The easiest way to get involved is to go to the race website and fill out the online volunteer application. You can also call your city's chamber of commerce to ask about races and the organizers' contact info.

    Who knows? You might find yourself thinking different about runners when you see how much fun races can be.


     
  • Underwater ghost town now a PA playground


    There are one hundred and twenty state parks in Pennsylvania -- all with their own unique stories.

    Some were created to save historical landmarks, others to preserve the vast forests for which the state inherits its name (Sylvania meaning woods or forest land), while others were to be used for industry and outdoor recreational areas for the public.

    The latter is the reason for Codorus State Park near Hanover in York County.

    But the real story behind this beautiful 3,300+ acre area is what lies beneath the manmade lake at the center of the park. It’s not a Loch Ness type monster, nor sunken treasure, but the underwater ghost village of Marburg.

    Marburg was a small community made up of a handful of buildings, including a farmstead,  which can be seen when the water level gets low enough. This actually happens more often than you think, as the damming of Codorus Creek by the P.H. Glatfelter Company was to supply water for its paper mill, and during summer months, the combination of industrial use and evaporation causes the water line to fluctuate, dropping up to 22 feet and revealing the mysterious ruins below.

    You might be asking yourself, why was a corporation allowed to take away the private property of a community? (Cue the late Paul Harvey...“page 2”) It wasn’t just the paper mill that wanted to dam up the creek, in fact, the Commonwealth of Pennsylvania enacted a law back in 1964 called “Project 70 Land Acquisition and Borrowing Act” to purchase private lands to be used as public parks, reservoirs, and other conservation and recreational purposes.

    You see, the state also wanted the land surrounding Marburg to be used as a drinking water reservoir for the town of Spring Grove (north, about ten miles) along with furthering Pennsylvania’s goal to have a state park within 25 miles of each resident.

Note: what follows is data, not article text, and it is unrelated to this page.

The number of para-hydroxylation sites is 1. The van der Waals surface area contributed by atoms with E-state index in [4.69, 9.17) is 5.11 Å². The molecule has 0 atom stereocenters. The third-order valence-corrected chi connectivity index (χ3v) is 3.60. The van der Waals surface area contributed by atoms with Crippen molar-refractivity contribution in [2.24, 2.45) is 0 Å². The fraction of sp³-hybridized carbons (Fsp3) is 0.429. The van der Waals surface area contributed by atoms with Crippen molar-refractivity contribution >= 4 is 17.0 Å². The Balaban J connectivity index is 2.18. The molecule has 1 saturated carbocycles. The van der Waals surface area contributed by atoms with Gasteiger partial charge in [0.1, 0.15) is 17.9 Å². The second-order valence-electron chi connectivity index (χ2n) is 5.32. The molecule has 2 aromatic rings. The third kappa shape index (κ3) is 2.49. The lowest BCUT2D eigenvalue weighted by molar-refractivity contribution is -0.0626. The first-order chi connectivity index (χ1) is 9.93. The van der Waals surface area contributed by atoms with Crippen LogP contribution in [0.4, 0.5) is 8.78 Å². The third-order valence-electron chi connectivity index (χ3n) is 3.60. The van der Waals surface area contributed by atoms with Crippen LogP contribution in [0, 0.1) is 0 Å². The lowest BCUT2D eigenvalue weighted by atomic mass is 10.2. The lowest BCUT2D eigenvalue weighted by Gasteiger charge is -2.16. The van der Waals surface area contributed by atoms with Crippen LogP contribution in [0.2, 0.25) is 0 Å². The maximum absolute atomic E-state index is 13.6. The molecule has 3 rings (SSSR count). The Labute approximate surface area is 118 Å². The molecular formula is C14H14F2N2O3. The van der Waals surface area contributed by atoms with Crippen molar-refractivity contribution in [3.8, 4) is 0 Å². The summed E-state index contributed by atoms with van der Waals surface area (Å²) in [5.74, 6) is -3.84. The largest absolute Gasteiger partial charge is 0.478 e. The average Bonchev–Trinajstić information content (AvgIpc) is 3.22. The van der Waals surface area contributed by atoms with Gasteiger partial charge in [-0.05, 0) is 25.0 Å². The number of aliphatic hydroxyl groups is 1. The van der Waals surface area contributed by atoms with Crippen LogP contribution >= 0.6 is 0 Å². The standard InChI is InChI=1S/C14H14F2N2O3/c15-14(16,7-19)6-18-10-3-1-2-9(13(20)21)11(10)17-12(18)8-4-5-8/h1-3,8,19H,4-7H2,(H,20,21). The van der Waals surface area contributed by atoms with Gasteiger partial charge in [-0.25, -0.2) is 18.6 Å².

So, in 1966, an eleven story tall dam was built by the paper mill people, stopping Codorus Creek’s water flow, flooding the village of Marburg, and creating twenty-six miles of coastline to be enjoyed by the public in the newly formed state park.

    It really is a beautiful park filled with tons of amenities (marina, swimming pool, campground, hiking and horseback trails, dirt bike course, and an award-winning disk golf course). If you’re ever in the the area (Gettysburg, Hanover, York, Harrisburg), plan a day to enjoy this area -- and keep an eye out for Marburg, you might just spot the underwater ghost town.

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    P.S. -  I think we should petition the ghost hunting television shows to put on scuba gear to check out this underwater ghost town to see if it’s haunted.

    P.S.S. - For more information about Codorus State Park, click here.

     
  • Spirit of exploration


    Way back when, my sister and I spotted a rainbow.  Needless to say, we were very excited about the discovery. So we ran to our dad to tell him what we had found.

    My dad stepped outside to admire this miracle of nature and then told my sister and I to jump in the car -- we were going GOLD HUNTING!!

    The Oldsmobile soared out of the driveway and before we knew it, we were deep in the countryside, headed straight toward the rainbow’s end.

    My dad would put the wipers to full squeegee speed and we’d laugh and laugh and laugh, and then we’d hold our breath as we seemed to catch monstrous air going over those gravel hills.

    But alas, the rainbow faded into the distance, and my dad, sister, and I were left without a single gold nugget.

    - - - - -

    I don’t know about you, but to me, it would be of the highest honors to be included in the same list as Ponce de Leon, Leif Ericson, James Cook, and Marco Polo, but the odds do not rest in my favor to be included in this elite explorers’ club.

    The truth of the matter is that there’s very little left on planet earth to discover in the realm of terrain. (All a person has to do is use Google Earth to know this is true.)

    So how do people who have this drive to explore deal with the facts?

    Some sign up for a one-way ticket to Mars. Others turn to fiction and dive into the endless mountains inside their minds.

    Me -- I chose to blend the two which allows me to look at exploration as existential (e.g. personal) and in relative terms. Like a child seeing something for the first time: he or she doesn’t care if a hundred billion others have seen the moon or stars or mountains or trees or dogs or turtles or whatever -- it is still processed as “new” to them.

    Exploration is more than making maps or crossing bodies of water; it’s the seeking out of something new, it’s the hunt, it’s the action of the curious, and it’s meant to be embraced.

    - - - - -

    You’d think as a kid I would have been more disappointed by not finding a fortune that Spring afternoon, but I really wasn’t. On the contrary, I was the happiest kid alive!

    I got to spend an afternoon with my dad and my sister chasing a mystery -- and not to mention, the thrill of a pursuit and story taboot.